Two papers published in tandem in the New England Journal of Medicine
A large international study conducted by the European Organisation for Research and Treatment of Cancer (EORTC) in collaboration with the National Cancer Institute of Canada(NCIC) Clinical Trials Group demonstrated that the addition of a novel chemotherapy agent, Temozolomide (brand name: Temodal®) to radiation therapy increases survival in patients suffering from glioblastoma, a very aggressive form of a brain tumour. Further, molecular analyses of the tumour allowed for the identification of those patients most likely to benefit from this type of treatment. The findings are leading to a new standard of care for patients with this fast growing and devastating cancer. The results of this landmark trial are published in two companion papers in this weeks edition of the New England Journal of Medicine (publication date: 10 March 2005).
Primary tumours originating in the brain account for less than 5% of all cancer diagnoses. However, brain cancer frequently affects previously healthy younger men and women in the middle of their most active life. Glioblastoma is the most common type of primary malignant brain tumour in adults with a yearly incidence of 5-7 persons per 100.000. Thus in the European Union approx. 20000 new patients are diagnosed every year. Glioblastoma is a rapidly growing malignant brain tumour and usually has a fatal outcome.
Mathilde Fenoulhet | EurekAlert!
Study tracks inner workings of the brain with new biosensor
16.08.2018 | Rheinische Friedrich-Wilhelms-Universität Bonn
Foods of the future
15.08.2018 | Georg-August-Universität Göttingen
New design tool automatically creates nanostructure 3D-print templates for user-given colors
Scientists present work at prestigious SIGGRAPH conference
Most of the objects we see are colored by pigments, but using pigments has disadvantages: such colors can fade, industrial pigments are often toxic, and...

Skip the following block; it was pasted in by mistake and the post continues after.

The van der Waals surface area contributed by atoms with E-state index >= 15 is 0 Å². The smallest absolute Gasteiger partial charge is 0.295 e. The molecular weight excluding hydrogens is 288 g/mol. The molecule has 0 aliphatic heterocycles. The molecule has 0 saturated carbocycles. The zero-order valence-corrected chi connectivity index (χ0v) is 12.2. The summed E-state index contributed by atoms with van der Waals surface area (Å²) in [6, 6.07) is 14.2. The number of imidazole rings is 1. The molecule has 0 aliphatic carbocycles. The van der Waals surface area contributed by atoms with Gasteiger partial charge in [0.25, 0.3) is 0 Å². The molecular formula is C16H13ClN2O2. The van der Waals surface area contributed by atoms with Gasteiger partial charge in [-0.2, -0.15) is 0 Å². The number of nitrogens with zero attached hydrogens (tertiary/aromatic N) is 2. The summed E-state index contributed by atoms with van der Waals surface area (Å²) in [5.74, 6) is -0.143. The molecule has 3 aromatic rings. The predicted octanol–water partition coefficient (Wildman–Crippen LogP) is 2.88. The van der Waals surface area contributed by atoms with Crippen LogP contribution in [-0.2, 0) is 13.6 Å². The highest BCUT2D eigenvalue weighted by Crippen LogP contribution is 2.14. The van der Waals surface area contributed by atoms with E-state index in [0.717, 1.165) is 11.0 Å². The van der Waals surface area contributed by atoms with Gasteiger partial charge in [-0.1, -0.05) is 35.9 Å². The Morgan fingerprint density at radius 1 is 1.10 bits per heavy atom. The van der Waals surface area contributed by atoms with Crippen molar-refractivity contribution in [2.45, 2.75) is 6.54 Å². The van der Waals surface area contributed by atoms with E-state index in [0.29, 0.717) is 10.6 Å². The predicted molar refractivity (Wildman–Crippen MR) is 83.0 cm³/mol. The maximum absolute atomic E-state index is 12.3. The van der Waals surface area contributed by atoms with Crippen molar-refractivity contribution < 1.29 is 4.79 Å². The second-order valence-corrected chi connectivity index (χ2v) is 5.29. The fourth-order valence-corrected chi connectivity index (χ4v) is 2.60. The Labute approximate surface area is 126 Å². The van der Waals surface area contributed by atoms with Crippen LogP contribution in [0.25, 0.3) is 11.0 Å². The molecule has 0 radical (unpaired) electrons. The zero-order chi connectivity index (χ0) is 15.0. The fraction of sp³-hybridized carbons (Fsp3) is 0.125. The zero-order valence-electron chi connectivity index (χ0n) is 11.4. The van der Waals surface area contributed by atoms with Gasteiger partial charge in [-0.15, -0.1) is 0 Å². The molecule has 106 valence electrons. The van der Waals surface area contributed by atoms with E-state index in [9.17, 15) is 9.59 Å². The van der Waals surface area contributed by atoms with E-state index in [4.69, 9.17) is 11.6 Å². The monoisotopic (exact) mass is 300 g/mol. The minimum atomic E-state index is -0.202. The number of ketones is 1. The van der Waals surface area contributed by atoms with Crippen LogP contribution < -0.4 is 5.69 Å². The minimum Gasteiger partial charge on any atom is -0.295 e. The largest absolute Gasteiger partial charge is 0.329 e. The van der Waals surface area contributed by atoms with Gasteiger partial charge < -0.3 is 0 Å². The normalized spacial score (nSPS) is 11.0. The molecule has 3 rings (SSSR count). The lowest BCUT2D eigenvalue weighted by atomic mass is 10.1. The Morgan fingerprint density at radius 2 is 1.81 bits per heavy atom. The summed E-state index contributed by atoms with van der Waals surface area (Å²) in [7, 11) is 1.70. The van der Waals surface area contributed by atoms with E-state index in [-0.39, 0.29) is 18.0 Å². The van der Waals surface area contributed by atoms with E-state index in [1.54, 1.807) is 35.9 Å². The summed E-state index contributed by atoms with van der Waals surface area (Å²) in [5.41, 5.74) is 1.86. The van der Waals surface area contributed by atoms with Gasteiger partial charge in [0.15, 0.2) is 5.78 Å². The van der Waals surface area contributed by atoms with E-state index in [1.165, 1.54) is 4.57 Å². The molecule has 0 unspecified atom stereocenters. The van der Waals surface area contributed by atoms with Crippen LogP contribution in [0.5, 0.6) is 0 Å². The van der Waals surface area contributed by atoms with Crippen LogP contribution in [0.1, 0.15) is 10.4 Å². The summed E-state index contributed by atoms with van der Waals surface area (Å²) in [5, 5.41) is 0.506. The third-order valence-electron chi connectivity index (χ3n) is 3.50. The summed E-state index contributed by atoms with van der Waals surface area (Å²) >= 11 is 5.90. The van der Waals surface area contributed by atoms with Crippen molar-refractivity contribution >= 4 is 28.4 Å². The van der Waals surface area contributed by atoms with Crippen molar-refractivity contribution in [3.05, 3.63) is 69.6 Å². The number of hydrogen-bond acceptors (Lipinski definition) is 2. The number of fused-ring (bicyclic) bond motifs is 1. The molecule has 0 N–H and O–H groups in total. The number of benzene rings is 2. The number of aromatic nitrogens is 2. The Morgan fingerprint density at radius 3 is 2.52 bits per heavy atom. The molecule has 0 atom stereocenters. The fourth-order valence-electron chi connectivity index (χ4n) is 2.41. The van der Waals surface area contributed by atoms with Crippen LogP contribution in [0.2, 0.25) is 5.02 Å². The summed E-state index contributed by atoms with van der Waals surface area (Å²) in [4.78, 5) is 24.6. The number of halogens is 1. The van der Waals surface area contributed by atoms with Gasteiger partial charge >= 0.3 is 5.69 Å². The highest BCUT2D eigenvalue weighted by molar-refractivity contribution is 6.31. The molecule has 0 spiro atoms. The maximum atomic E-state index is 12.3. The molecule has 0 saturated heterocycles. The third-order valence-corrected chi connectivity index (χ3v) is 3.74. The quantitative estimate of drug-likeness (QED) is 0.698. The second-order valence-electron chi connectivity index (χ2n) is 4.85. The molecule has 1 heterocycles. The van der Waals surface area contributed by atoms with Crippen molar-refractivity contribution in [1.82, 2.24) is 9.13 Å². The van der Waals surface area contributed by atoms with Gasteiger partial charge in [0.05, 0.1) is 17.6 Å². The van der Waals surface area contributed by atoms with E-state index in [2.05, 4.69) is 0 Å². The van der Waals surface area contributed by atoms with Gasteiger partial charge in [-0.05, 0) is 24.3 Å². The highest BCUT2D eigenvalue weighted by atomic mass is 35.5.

Scientists at the University of California, Los Angeles present new research on a curious cosmic phenomenon known as "whistlers" -- very low frequency packets...
Scientists develop first tool to use machine learning methods to compute flow around interactively designable 3D objects. Tool will be presented at this year’s prestigious SIGGRAPH conference.
When engineers or designers want to test the aerodynamic properties of the newly designed shape of a car, airplane, or other object, they would normally model...
Researchers from TU Graz and their industry partners have unveiled a world first: the prototype of a robot-controlled, high-speed combined charging system (CCS) for electric vehicles that enables series charging of cars in various parking positions.
Global demand for electric vehicles is forecast to rise sharply: by 2025, the number of new vehicle registrations is expected to reach 25 million per year....
Proteins must be folded correctly to fulfill their molecular functions in cells. Molecular assistants called chaperones help proteins exploit their inbuilt folding potential and reach the correct three-dimensional structure. Researchers at the Max Planck Institute of Biochemistry (MPIB) have demonstrated that actin, the most abundant protein in higher developed cells, does not have the inbuilt potential to fold and instead requires special assistance to fold into its active state. The chaperone TRiC uses a previously undescribed mechanism to perform actin folding. The study was recently published in the journal Cell.
Actin is the most abundant protein in highly developed cells and has diverse functions in processes like cell stabilization, cell division and muscle...
17.08.2018 | Event News
08.08.2018 | Event News
27.07.2018 | Event News
17.08.2018 | Physics and Astronomy
17.08.2018 | Information Technology
17.08.2018 | Life Sciences